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What Is the Timeline of a Title IX Case?

Title IX is a civil rights law that prohibits sex discrimination at schools receiving federal funding. Schools have established procedures for investigating and resolving complaints of Title IX violations, including sexual harassment or sexual assault. These cases, which can result in disciplinary measures being taken against an accused student, follow a multi-step process that can take weeks or months. If you are facing Title IX charges, you need to prepare yourself at the earliest possible stage.

Each school creates its own Title IX process, which must meet minimum standards required by federal regulations. Title IX proceedings are civil in nature. An accused student does not have all the rights afforded to defendants in criminal cases, such as the right to cross-examine the complainant. Also, the standard of proof for establishing a Title IX violation is a preponderance of the evidence, not proof beyond a reasonable doubt. There need only be a 51 percent likelihood that a violation occurred.

Although procedures vary school to school, there are typically six major steps in a Title IX case:

  1. Intake and review of the complaint — The school’s Title IX coordinator hears the complainant’s version of events and decides whether filing a formal complaint is warranted.
  2. Formal complaint — The accused student, known as the respondent, is notified of the charges. It is at this point that a Title IX defense lawyer should be retained.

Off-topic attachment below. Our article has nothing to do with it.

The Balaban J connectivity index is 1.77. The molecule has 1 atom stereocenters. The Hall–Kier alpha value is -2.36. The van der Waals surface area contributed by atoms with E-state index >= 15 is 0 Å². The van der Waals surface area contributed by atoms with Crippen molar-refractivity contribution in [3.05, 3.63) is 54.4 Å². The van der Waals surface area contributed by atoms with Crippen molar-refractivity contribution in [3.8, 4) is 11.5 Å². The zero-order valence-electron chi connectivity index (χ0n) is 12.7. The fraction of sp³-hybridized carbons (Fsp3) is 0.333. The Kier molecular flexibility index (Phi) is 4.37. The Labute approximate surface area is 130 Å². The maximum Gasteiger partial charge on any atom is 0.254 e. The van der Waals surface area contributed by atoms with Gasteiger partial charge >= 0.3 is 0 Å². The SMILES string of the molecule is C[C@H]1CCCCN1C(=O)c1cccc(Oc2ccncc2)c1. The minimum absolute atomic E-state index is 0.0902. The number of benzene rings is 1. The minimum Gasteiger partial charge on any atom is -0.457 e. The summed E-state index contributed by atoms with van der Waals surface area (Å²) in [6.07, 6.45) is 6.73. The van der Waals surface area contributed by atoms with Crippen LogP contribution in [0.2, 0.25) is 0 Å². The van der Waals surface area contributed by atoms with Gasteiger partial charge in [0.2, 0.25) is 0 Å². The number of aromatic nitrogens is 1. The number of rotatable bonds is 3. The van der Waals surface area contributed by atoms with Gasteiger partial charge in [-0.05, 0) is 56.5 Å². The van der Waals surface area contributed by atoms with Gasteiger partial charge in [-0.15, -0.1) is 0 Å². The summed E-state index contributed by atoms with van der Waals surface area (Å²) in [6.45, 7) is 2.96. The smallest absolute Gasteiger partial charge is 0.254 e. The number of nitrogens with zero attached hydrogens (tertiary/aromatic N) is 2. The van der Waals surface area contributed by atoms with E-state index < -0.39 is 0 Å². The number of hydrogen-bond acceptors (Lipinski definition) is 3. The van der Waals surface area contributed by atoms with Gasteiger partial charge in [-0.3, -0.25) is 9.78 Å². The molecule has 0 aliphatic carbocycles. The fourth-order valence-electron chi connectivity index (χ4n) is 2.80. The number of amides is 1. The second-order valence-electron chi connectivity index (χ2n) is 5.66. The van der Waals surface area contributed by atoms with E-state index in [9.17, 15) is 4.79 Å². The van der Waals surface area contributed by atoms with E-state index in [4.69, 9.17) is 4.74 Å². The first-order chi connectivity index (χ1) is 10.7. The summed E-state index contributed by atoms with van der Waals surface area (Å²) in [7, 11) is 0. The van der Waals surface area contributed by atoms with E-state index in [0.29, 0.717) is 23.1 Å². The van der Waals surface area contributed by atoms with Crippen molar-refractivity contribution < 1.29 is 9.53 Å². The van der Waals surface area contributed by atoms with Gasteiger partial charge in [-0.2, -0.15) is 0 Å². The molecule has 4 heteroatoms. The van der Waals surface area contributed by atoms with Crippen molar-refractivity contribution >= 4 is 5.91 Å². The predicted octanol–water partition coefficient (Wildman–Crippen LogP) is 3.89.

3. Investigation — The Title IX coordinator, or possibly another official, gathers all available evidence about the alleged events. Interviews are conducted of witnesses and other people that may have pertinent knowledge, including healthcare providers and school police. Documentary evidence such as emails, photos and videos is also collected. An investigatory report is prepared.
  4. Review of the evidence— The Title IX coordinator reviews the evidence and report and gives the respondent the opportunity to review them. The respondent is also permitted to submit contrary testimony and other evidence about the alleged events.
  5. Formal hearing — An appointed hearing officer or perhaps a panel of faculty members will hear the case. The hearing may take just a few hours or several days. The defense has the right to call witnesses and to cross-examine the school’s witnesses, except for the complainant.
  6. Decision and sanctions — The hearing officer or panel issues its findings. If a violation is found to have occurred, school officials decide on a disciplinary sanction, which can run from a verbal warning to loss of academic privileges and possibly to suspension or expulsion.

The respondent usually can appeal an adverse decision to a separately appointed committee. Depending on the school, appeals might be limited to showing procedural error, bias or unfairness.

Tylden Shaeffer, Attorney at Law, P.C. in San Antonio is highly experienced in representing students throughout south central Texas in Title IX cases. If you or a family member is facing a Title IX charge, contact us online or call (210) 227-1500 for a free initial consultation.

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